Sunlight always seems to shine on Doris-Ann Clough. If you spend any time in Wolfeboro you’ve probably seen her walking, flamboyantly gesturing, lecturing a jay-walker or unsuspecting tourist driving the wrong way down a one-way street.
Born in 1935, she’s logged roughly 127,750 miles by foot through rain, sleet, snow, whether it’s 95F degrees or-20F. For the past 30 years, she’s worked at the Wolfeboro laundromat in the morning and if something needs doing she’s up and at it. She could probably tell you every sidewalk crack and slightest nuance in her travels through town and you’d think the story would end there…
Doris-Ann doesn’t have any children of her own but she has many children in her heart. At her home on Lehner St., abutting carpenter school, she’s cared for dozens of boys and girls and she remembers them all by name and their individual personalities.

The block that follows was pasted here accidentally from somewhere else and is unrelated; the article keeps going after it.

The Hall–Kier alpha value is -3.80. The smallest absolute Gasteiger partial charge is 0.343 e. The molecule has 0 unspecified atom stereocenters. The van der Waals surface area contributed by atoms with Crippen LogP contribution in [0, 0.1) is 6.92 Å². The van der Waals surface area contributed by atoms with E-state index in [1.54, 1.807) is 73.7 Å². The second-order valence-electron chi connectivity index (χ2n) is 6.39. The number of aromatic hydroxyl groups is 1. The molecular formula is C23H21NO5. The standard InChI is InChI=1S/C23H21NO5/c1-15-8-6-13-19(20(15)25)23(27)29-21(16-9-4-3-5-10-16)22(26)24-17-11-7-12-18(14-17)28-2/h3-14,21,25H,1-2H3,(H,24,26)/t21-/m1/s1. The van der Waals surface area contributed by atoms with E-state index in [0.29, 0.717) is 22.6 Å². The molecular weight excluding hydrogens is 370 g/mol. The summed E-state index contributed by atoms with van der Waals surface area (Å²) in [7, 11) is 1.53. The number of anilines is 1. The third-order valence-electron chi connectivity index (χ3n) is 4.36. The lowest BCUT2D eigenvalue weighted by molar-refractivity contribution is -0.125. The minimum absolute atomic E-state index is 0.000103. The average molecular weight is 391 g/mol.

I stopped to see her this morning outside her home and she insisted that i come in for a visit. It’s been 30 years, but she reminds me often how she taught me to tie my shoes. The walls and tables adorn all the little faces of her past. The one that she still holds most tightly is a young girl that died back in 1968 at the age of 14 of Cystic Fibrosis, Mary Anne Soucey, and to her, it seems almost like yesterday. She has a large painted portrait of Mary Anne on her living room wall, and in the kitchen, a color by number cat hanging by the front door. Whatever your faith or spirituality, there’s a special place for people like Doris-Anne Clough.